Prime Minister David Cameron told the Commons that the inquiry said none of the casualties posed any threat to British troops.
He said the inquiry found that the first shots were fired by British troops, no warnings were given, and some of the soldiers lost control.
The 14 civilians died after British troops opened fire on a civil rights march in Londonderry on January 30 1972.
Mr Cameron told MPs: "What happened on Bloody Sunday was both unjustified and unjustifiable. It was wrong."
He added that ""what happened should never have happened".
"The Government is ultimately responsible for the conduct of the armed forces. And for that, on behalf of the Government, indeed on behalf of our country, I am deeply sorry."
The inquiry found that the soldiers of the support company who went into the Bogside, where the march was taking place, did so "as a result of an order which should not have been given" by their commander.
It concluded that "on balance" the first shot in the vicinity of the march was fired by British soldiers.
None of the casualties was carrying a firearm and while there was some shooting by republican paramilitaries, "none of this firing provided any justification for the shooting of civilian casualties".
In no case was any warning given by the soldiers before opening fire and the support company "reacted by losing their self-control ... forgetting or ignoring their instructions and training".
The result was a "serious and widespread loss of fire discipline".
Afterwards, many of the soldiers involved "knowingly put forward false accounts in order to seek to justify their firing".
The inquiry found that some of those who were killed or injured were clearly fleeing or going to the assistance of others who were dying.
The report's detailed review of the events of January 30 1972 in Derry catalogued scenes of horror that included the image of unarmed victims shot dead as they tried to crawl away.
The key finding were:
"The firing by soldiers of 1 Para caused the deaths of 13 people and injury to a similar number, none of whom was posing a threat of causing death or serious injury." This also applied to the 14th victim, who died later from injuries;
"Despite the contrary evidence given by soldiers, we have concluded that none of them fired in response to attacks or threatened attacks by nail or petrol bombers." The report added that no one threw, or threatened to throw, nail or petrol bombs at soldiers;
The accounts of soldiers were rejected, with a number said to have "knowingly put forward false accounts";
Members of the official IRA fired a number of shots, though it was concluded it was the paratroopers who shot first on Bloody Sunday;
Northern Ireland Deputy First Minister Martin McGuinness, second in command of the provisional IRA in Derry in 1972, was "probably armed with a Thompson submachine gun", and though it is possible he fired the weapon, this cannot be proved. The report concluded: "He did not engage in any activity that provided any of the soldiers with any justification for opening fire."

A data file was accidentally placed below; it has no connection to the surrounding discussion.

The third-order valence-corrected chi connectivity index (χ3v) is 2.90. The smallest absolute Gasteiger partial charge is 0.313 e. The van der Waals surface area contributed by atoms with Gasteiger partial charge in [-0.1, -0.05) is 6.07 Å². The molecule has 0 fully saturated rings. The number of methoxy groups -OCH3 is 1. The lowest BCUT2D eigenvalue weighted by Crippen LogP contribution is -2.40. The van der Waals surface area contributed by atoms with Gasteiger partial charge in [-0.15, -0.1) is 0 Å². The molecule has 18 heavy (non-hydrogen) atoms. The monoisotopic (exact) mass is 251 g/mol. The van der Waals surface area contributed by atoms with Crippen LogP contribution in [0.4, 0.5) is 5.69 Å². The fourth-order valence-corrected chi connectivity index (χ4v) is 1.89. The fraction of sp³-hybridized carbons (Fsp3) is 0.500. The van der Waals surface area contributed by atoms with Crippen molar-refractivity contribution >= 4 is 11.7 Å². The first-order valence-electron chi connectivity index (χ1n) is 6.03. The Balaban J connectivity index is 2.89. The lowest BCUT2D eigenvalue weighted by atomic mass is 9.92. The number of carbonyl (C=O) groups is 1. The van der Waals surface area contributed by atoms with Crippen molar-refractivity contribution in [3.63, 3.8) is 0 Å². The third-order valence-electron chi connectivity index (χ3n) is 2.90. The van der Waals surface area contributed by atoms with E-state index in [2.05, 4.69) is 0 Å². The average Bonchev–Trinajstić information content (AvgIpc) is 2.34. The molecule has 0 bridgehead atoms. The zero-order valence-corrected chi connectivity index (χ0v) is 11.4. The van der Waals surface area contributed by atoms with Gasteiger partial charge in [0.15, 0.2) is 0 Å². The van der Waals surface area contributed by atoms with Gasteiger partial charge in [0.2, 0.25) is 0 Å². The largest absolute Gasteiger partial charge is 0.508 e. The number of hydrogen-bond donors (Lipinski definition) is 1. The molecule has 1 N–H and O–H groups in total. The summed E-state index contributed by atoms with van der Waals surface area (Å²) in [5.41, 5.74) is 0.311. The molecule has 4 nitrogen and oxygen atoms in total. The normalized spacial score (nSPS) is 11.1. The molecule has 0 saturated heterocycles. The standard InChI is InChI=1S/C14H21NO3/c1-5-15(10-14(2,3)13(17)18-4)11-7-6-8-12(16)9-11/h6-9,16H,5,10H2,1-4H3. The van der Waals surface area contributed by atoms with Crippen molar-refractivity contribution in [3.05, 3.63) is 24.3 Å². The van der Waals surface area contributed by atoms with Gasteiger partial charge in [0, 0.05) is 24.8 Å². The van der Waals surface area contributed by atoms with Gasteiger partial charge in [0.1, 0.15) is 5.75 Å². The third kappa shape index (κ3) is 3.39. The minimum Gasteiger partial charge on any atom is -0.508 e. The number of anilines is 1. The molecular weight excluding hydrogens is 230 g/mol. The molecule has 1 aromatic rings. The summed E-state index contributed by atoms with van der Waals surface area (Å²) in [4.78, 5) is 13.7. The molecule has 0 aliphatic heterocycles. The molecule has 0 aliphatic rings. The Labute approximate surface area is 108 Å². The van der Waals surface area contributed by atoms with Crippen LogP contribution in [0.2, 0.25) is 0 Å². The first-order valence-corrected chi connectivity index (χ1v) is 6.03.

Lord Saville concluded the commander of land forces in Northern Ireland, Major General Robert Ford, would have been aware that the Parachute Regiment had a reputation for using excessive force. But he would not have believed there was a risk of paratroopers firing unjustifiably;
The commanding officer of the paratroopers, Lieutenant Colonel Derek Wilford, disobeyed an order from a superior officer not to enter troops into the nationalist Bogside estate;
Lord Saville found his superior officer, Brigadier Patrick MacLellan, held no blame for the shootings as if he had known what Col Wilford was intending, he might well have called it off;
No blame was placed on the organisers of the march, the Northern Ireland Civil Rights Association;
Neither the UK nor Northern Ireland governments planned or foresaw the use of unnecessary lethal force.
The report referred to one person who was shot while "crawling ... away from the soldiers" and another who was probably shot "when he was lying mortally wounded on the ground".
A father was "hit and injured by Army gunfire after he had gone to ... tend his son," the report said.
"The immediate responsibility for the deaths and injuries on Bloody Sunday lies with those members of the support company whose unjustifiable firing was the cause of those deaths and injuries," the report said.
It added that "none of the casualties was posing a threat of causing death or serious injury, or indeed was doing anything else that could on any view justify their shooting".
Mr Cameron said: "These are shocking conclusions to read and shocking words to have to say. But you do not defend the British Army by defending the indefensible.
"There is no point trying to soften or equivocate what is in the report. It is clear from the tribunal's authoritative conclusions that the events of Bloody Sunday were in no way justified."
Memories of the Bloody Sunday dead boomed out across Derry's Guildhall Square as bereaved relatives read out the names of their loved ones to an audience of thousands who had packed into the space in front of the city's historic walls.
As each relative in turn came to the microphone on the steps of the venue, they read out a name of one of those killed by the Paras, before shouting the word: "Innocent."
John Kelly, whose 17-year-old brother Michael was found by the report to have been shot by soldiers without justification, made an emotional address to the crowd that recalled the civil rights movement of the 1960s.
"We have overcome," he declared, prompting cheers from the throng.
He said the report had vindicated the families and it would now be the verdict of history for all time.
Mr Kelly produced a copy of the shamed Widgery report, which had largely exonerated the soldiers only months after the killings.
He said the whitewash had been laid bare, before ripping the Widgery document into pieces.